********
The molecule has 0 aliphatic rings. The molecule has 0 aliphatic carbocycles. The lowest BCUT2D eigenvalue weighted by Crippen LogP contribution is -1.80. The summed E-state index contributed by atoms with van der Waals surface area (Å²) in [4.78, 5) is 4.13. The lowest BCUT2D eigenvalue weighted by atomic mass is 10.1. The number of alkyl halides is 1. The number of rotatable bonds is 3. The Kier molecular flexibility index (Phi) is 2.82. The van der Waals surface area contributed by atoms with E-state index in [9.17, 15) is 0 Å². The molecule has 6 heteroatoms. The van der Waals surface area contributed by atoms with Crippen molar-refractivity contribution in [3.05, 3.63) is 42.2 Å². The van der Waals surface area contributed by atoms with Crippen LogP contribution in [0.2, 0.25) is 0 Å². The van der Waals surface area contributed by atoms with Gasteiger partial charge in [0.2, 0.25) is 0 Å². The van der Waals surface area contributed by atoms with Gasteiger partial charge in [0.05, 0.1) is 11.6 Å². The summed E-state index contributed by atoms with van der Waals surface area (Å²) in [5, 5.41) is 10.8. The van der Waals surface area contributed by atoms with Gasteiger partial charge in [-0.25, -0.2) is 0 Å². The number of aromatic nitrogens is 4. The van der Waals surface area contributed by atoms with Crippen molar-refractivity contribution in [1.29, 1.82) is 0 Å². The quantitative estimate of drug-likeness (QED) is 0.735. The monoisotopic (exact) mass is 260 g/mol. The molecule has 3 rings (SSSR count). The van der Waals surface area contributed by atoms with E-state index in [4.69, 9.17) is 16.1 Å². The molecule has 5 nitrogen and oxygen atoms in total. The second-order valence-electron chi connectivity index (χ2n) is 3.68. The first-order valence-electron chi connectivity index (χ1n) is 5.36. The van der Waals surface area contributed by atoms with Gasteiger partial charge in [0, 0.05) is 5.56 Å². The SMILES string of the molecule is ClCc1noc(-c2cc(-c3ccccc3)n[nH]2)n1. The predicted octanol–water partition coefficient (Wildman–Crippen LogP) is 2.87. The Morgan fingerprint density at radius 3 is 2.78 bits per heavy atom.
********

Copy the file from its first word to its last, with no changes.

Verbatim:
The molecule has 0 aliphatic rings. The molecule has 0 aliphatic carbocycles. The lowest BCUT2D eigenvalue weighted by Crippen LogP contribution is -1.80. The summed E-state index contributed by atoms with van der Waals surface area (Å²) in [4.78, 5) is 4.13. The lowest BCUT2D eigenvalue weighted by atomic mass is 10.1. The number of alkyl halides is 1. The number of rotatable bonds is 3. The Kier molecular flexibility index (Phi) is 2.82. The van der Waals surface area contributed by atoms with E-state index in [9.17, 15) is 0 Å². The molecule has 6 heteroatoms. The van der Waals surface area contributed by atoms with Crippen molar-refractivity contribution in [3.05, 3.63) is 42.2 Å². The van der Waals surface area contributed by atoms with Crippen LogP contribution in [0.2, 0.25) is 0 Å². The van der Waals surface area contributed by atoms with Gasteiger partial charge in [0.2, 0.25) is 0 Å². The van der Waals surface area contributed by atoms with Gasteiger partial charge in [0.05, 0.1) is 11.6 Å². The summed E-state index contributed by atoms with van der Waals surface area (Å²) in [5, 5.41) is 10.8. The van der Waals surface area contributed by atoms with Gasteiger partial charge in [-0.25, -0.2) is 0 Å². The number of aromatic nitrogens is 4. The van der Waals surface area contributed by atoms with Crippen molar-refractivity contribution in [1.29, 1.82) is 0 Å². The quantitative estimate of drug-likeness (QED) is 0.735. The monoisotopic (exact) mass is 260 g/mol. The molecule has 3 rings (SSSR count). The van der Waals surface area contributed by atoms with E-state index in [4.69, 9.17) is 16.1 Å². The molecule has 5 nitrogen and oxygen atoms in total. The second-order valence-electron chi connectivity index (χ2n) is 3.68. The first-order valence-electron chi connectivity index (χ1n) is 5.36. The van der Waals surface area contributed by atoms with Gasteiger partial charge in [0, 0.05) is 5.56 Å². The SMILES string of the molecule is ClCc1noc(-c2cc(-c3ccccc3)n[nH]2)n1. The predicted octanol–water partition coefficient (Wildman–Crippen LogP) is 2.87. The Morgan fingerprint density at radius 3 is 2.78 bits per heavy atom.